Choy Lee Fut Luohan Qigong (Lohan Chi Kung in Cantonese) is an internal exercise that uses movement and breath control to manipulate the flow of Qi along the body’s meridians. It is both a physical and mental exercise. Inwardly, it is done to cultivate the “three treasures” of jing (essence), qi (vital energy), and shen (spirit). Outwardly, it is practiced to build a strong and healthy body.
The main purpose of Qigong is to develop one’s vital qi (chi) or the vital energy that keeps us alive. It can help realize the body’s full physical potential, resist sickness, repair damages and balance the bodies’ energy flow. The control of respiration plays a central role in the system. The use of the breath is a fundamental aspect of Qigong practice and is the key to energy control as well as the bridge between the body and the mind. The elderly for its specific therapeutic or rehabilitative properties can practice Qigong. Athletes and martial artists from other systems of martial arts to compliment their other training can also practice it.
It has been established that Qigong stimulates the immune system and is favorable for the healing of inflamed and degenerated tissue. It has a calming effect on the nervous system and is therefore beneficial in the treatment of anxiety, insomnia and depression. Also, for the student of martial arts and Taijiquan it is a means of furthering one’s study and improving one’s skill.
There are altogether 5 Luohan Qigong forms:
1) Sap Ba Lohan Kuen
2) Siu Lohan Kuen
3) Dai Lohan Kuen
4) Tai Git (Tai Chi) Kuen
5) Mo Git (Wu Chi) Kuen
In the coming weekend workshops (26-27 November 2011 and 14-15 April 2012) we will teach the Sap Ba Lohan Kuen or the Lohan 18 Hands Qigong form, which emphasized on using correct postures and movements to activate the circulation of the Vital Qi in our body. It is most suitable for those who are interested in a classical approach to the practice of traditional Qigong as taught in southern part of China within the famous Choy Le Fut Martial Arts School.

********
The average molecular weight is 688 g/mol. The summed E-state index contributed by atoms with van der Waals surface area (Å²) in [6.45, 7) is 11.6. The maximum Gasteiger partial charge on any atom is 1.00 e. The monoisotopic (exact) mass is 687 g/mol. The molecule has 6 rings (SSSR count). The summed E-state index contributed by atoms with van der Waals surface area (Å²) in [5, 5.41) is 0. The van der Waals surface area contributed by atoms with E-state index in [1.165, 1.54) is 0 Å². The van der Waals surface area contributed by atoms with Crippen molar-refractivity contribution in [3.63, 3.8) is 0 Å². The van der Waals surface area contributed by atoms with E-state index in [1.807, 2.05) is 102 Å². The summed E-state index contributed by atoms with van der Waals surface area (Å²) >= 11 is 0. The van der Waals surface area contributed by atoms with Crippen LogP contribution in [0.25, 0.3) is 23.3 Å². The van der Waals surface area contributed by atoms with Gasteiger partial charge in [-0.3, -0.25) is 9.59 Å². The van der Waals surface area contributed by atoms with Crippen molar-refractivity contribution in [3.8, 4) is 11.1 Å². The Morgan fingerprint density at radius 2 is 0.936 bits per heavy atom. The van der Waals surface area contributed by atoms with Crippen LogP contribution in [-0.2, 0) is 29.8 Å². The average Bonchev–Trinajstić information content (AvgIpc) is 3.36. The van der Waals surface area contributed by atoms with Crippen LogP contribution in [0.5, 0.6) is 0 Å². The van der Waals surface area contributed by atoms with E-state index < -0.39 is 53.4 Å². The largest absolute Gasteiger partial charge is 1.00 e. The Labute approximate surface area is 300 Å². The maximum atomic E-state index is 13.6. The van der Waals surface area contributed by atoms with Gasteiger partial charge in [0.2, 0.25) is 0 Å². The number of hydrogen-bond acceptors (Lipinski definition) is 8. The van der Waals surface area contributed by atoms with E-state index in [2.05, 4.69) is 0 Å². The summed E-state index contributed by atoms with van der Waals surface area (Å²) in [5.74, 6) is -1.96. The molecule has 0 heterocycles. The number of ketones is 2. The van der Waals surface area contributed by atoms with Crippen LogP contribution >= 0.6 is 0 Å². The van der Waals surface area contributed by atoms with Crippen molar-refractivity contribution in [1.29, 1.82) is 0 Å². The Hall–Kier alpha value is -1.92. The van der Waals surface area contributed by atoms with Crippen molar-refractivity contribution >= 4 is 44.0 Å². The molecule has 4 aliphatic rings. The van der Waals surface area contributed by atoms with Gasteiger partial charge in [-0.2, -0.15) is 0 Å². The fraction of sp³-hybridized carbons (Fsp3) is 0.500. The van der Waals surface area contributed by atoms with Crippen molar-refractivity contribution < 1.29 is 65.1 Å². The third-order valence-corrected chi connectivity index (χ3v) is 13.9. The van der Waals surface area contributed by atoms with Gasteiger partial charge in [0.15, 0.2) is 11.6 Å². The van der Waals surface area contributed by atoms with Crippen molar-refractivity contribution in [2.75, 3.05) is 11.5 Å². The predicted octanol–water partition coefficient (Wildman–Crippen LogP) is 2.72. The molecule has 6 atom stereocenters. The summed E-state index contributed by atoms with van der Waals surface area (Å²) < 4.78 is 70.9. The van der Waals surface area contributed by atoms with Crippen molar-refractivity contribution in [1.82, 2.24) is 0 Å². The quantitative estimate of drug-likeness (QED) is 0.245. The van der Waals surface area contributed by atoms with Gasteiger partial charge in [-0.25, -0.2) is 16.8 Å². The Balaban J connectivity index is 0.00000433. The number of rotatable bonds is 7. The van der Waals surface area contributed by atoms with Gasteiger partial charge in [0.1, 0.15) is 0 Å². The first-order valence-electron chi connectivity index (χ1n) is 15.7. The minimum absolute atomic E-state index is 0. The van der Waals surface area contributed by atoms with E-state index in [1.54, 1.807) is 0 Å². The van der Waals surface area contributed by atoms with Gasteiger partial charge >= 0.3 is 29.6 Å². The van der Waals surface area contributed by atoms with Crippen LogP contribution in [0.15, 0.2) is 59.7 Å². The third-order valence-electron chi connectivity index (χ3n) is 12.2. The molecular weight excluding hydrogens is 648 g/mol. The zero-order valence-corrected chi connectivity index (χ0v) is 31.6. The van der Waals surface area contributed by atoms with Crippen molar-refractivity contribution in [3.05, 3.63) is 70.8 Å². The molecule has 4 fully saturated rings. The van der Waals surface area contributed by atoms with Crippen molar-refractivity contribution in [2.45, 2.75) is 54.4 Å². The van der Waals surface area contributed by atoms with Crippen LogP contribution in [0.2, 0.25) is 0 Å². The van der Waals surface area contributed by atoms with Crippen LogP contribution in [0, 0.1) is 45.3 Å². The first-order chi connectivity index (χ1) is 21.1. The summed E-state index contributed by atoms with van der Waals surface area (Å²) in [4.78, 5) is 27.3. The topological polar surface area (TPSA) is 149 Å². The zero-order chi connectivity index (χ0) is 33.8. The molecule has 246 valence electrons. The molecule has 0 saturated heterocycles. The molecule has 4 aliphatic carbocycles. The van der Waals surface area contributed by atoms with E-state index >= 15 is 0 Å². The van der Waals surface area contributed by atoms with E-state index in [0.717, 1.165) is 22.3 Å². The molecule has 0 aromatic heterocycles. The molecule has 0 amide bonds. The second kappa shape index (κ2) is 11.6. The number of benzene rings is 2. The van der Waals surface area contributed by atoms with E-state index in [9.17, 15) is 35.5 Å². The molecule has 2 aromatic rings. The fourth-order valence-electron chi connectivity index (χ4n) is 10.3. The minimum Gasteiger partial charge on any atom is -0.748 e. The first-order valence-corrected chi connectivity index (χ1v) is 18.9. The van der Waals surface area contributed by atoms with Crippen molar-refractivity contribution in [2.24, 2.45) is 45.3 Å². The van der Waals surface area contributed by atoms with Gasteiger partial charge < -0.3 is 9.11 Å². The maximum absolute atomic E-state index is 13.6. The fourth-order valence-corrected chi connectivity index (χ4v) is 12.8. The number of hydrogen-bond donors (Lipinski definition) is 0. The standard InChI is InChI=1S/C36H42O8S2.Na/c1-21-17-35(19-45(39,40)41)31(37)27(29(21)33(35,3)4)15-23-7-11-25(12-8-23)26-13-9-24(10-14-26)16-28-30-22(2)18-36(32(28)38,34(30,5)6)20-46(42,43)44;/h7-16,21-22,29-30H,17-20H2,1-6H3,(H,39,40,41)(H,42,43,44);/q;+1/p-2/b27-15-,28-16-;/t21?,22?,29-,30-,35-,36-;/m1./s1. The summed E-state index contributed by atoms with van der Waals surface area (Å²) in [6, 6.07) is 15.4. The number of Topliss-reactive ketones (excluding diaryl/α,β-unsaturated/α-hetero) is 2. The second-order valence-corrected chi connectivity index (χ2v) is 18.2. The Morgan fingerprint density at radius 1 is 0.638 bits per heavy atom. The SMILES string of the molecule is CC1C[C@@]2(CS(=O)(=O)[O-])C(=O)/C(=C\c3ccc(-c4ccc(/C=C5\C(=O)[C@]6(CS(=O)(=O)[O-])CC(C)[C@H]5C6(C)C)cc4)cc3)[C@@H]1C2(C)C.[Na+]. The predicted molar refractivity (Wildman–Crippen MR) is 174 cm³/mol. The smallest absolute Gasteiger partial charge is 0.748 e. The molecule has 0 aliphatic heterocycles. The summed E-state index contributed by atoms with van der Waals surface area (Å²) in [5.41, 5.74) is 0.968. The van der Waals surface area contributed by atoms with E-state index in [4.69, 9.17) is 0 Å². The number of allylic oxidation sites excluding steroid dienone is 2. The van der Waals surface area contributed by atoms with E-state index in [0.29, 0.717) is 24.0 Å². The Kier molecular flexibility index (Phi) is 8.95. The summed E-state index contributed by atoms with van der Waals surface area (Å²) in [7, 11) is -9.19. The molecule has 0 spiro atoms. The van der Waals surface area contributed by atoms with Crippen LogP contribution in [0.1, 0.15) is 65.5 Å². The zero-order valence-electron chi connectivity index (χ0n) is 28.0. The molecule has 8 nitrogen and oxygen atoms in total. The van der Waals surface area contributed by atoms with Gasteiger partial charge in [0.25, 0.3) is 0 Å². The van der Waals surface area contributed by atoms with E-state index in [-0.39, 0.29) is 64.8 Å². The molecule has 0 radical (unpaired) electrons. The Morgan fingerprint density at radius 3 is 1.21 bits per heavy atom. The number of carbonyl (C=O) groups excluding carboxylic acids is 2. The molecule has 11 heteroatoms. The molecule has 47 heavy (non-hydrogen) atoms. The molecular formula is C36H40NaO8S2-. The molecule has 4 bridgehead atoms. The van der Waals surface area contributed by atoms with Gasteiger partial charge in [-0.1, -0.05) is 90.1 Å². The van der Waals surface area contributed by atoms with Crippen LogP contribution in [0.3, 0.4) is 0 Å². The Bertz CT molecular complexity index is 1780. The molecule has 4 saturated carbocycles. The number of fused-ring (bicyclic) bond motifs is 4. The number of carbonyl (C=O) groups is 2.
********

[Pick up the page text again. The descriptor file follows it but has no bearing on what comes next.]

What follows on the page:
You can see a segment of the form as performed me here on Youytube posted up in his Shouyi Taijiquan Qigong website:
I will start teaching the Lohan 18 Hands Qigong in Mulhouse France from 26 – 27 November, 2011, this is the first time I teach this in Elizabeth Sartia’s School, anyone interested please contact her:
ASSOCIATION LE FIL DE SOIE – TAI CHI CHUAN & CHI GONG
Salle Franklin, 48 rue Franklin 68200 Mulhouse France. Tél: 06 21 60 52 52
February 9, 2011
We made this promo piece to test the water, so any comments would be appreciated, especially the approach we have taken, the aim is to produce a creative expression of the Taiji and Qigong forms based on the artist’s take on the subject.
February 8, 2010
Julius Ebner (http://www.taijidao.de/) took this picture of me doing Zhanzhuang (Standing like a Stake) and did a photomontage for fun, thanks Julius.
November 30, 2009
Some rejected publicity shots for the next year’s workshop on the Taiji Spear in Nantes, France for Thierry Doctinal’s group (http://www.tai-ji-centre.net/). I am looking forward to teach this form since I have not taught it for a long while and that will force me to do some practice!
May 25, 2009
Some photos of the push hands we did in Munich last weekend (24-25 May). We took photos using a high speed camera showing students pushing me and then I push them and compare the two sets together to see how important it is to maintain one’s structural integrity as we push: